Over the summer, a volunteer family helped clean out a raised bed of late season kale. The plants were still growing, but were way past their prime. The leaves and stalks were no longer tender. I know from experience that they would take more effort to prepare and then not taste as good once cooked. They were also infested with Harlequin Bugs. I knew that if we didn’t remove the kale, these “pests” would reproduce to epic proportions. These are the everyday phenomena that makes me excited to connect to Next Generation Science Standards (NGSS) in the garden!
Because the return to school typically happens in late summer, the first month of instruction is abundant with seasonal changes worth observing: temperatures drop, leaves start to change color, and last summer fruits and vegetables fully ripen. Any of these phenomena provide a purposeful entry point for next generation science in the garden! Here are just a few of my favorite fall garden scavenger hunt phenomena that connect well to grade-level NGSS topics:
Kinder Weather & Climate
Give each pair of students one half of an egg carton (six compartments) and instruct them to find as many different kinds of seeds as they can. Observe and compare and then discuss the question, How does a plant know when to make seeds? Plant fava beans seeds in the fall and observe changes over time. Record the weather during each observation.
1st Grade Structure & Function
Have students collect materials they think could be used to build a bird’s nest. Bring materials into the classroom or science lab and categorize them by their structure and function. For example, what function do sticks have compared to spider webs? Engineer bird nests that can be used to model strength and safety for baby birds.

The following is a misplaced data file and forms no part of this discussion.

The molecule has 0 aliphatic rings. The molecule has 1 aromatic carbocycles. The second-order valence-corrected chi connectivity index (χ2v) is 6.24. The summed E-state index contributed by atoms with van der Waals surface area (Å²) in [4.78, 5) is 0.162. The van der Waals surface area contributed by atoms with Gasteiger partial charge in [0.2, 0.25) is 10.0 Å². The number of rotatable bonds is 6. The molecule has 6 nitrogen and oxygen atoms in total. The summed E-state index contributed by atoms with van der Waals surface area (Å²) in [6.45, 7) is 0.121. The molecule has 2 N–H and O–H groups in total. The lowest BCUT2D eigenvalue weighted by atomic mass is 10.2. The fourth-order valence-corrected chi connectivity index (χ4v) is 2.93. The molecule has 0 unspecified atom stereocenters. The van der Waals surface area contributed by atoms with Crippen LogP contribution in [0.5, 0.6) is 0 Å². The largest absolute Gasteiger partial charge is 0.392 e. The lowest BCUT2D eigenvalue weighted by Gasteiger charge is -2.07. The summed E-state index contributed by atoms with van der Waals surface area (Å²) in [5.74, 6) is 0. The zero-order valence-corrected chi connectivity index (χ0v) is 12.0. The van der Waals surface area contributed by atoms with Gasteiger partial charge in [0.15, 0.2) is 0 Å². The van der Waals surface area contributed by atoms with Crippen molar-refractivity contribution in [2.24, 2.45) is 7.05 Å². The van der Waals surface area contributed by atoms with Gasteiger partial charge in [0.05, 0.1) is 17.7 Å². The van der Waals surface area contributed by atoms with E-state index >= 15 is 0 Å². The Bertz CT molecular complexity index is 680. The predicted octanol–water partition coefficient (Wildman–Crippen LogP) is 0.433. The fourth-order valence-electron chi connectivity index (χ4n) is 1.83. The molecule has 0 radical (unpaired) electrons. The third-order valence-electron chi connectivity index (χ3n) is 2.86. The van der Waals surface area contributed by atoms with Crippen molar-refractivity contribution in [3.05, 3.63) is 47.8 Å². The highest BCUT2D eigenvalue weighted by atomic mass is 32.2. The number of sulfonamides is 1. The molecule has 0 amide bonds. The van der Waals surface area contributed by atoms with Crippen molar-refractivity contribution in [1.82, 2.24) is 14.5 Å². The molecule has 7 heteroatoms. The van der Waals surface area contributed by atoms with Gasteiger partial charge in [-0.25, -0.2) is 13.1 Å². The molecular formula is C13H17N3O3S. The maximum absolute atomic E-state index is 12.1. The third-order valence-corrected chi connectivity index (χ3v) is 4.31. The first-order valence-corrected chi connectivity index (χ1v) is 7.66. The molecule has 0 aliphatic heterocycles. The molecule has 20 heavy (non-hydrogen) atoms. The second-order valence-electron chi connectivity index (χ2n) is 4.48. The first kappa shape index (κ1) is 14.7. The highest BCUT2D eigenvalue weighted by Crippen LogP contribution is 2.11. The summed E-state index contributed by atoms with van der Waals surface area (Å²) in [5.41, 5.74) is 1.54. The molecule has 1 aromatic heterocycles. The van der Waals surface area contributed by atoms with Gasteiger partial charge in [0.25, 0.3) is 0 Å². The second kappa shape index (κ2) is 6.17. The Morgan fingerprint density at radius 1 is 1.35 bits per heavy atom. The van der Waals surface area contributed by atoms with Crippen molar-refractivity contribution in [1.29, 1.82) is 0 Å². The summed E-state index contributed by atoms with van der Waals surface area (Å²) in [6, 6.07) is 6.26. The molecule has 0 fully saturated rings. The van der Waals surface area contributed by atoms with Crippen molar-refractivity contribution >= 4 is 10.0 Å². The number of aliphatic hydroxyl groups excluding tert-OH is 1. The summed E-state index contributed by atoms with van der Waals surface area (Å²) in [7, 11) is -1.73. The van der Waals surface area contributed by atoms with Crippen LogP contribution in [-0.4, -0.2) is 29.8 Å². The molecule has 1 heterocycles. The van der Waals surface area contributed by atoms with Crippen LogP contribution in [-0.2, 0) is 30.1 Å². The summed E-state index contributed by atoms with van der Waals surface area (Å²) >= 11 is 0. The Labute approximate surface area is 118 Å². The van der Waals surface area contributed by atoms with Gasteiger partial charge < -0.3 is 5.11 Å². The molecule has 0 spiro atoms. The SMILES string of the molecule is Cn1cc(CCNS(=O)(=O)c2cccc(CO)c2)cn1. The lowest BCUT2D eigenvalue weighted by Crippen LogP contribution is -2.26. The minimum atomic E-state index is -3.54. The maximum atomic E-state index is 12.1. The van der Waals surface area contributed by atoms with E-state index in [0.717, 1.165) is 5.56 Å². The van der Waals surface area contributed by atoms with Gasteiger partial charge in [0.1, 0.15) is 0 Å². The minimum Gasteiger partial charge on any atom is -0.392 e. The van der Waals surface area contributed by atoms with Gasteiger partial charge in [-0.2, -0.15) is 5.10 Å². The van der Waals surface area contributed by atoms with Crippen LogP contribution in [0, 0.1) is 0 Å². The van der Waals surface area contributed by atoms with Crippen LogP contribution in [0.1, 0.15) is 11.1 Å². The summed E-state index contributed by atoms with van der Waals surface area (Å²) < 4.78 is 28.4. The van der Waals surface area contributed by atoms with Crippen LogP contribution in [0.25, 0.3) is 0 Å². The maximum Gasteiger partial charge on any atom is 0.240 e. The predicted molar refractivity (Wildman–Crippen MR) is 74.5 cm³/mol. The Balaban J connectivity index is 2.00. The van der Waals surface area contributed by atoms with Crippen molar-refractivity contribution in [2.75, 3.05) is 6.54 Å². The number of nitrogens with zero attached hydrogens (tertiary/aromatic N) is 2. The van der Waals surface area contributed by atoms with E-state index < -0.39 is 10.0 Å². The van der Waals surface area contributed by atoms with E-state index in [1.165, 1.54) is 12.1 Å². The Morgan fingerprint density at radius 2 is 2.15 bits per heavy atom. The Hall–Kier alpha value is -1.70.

2nd Grade Structure & Properties of Matter
Divide the class into thirds by counting off by 3s. Have all the 1s gather together and search for solids (2s for liquids, 3s for gasses, etc.). Then have students make heterogeneous groups (a 1, 2, and 3 in each group). Pose the question, “Was it easiest to find examples of solids, liquids or gases in the garden and why?” Make an anchor chart of all the solids, liquids and gases in the garden. Have each student select one item to observe and record its other properties (e.g., shape, size, color, etc.).
3rd Grade Life Cycles and Traits
Collect evidence that plants are entering senescence. Examples include: berries that are smaller and drier, sunflowers gone to seed, flowering bulbs dying back, and multiple generations of Harlequin Bugs. Alternatively, hunt for snails and observe, compare, and sketch the patterns on their shells. Set up a terrarium that will support reproduction. Compare the shell patterns on offspring and parents.
4th Grade Structure & Function
Gather flowers of different shapes and sizes. Notice features that all flowers have and some they don’t. Conjecture why flowers have different color, shape, size, or smell, but most have all the basic reproductive mechanisms. Connect flower structures to their various functions.
5th Grade Matter & Energy
What better way to ponder matter and energy than the compost pile? Start with “compost bingo” (adapted from Life Lab’s Worm Bin Bingo) to hook students’ interest in the compost pile ecosystem. Then lead students through explaining how decomposers break down matter and what energy transfers and transformations happen in the process. For more general ideas for scavenger huts, see here.
One of the key shifts in NGSS is to integrate the three dimensions of The K-12 Framework for K-12 Science Education in authentic phenomena to investigate. Taking a walk through the school garden at the beginning of the year while thinking, What’s happening here? is a great way to ground instruction in scientific explanation. This approach takes a glance at Harlequin bugs from a reaction of, “Cool!” to one that notices the pattern of eggs and wonders how many times a generation will molt (click here for more information about Harlequin Bugs).
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I love this stuff, Carrie! It’s such juicy way to teach and learn. Thank you for sharing, and for all that you do!
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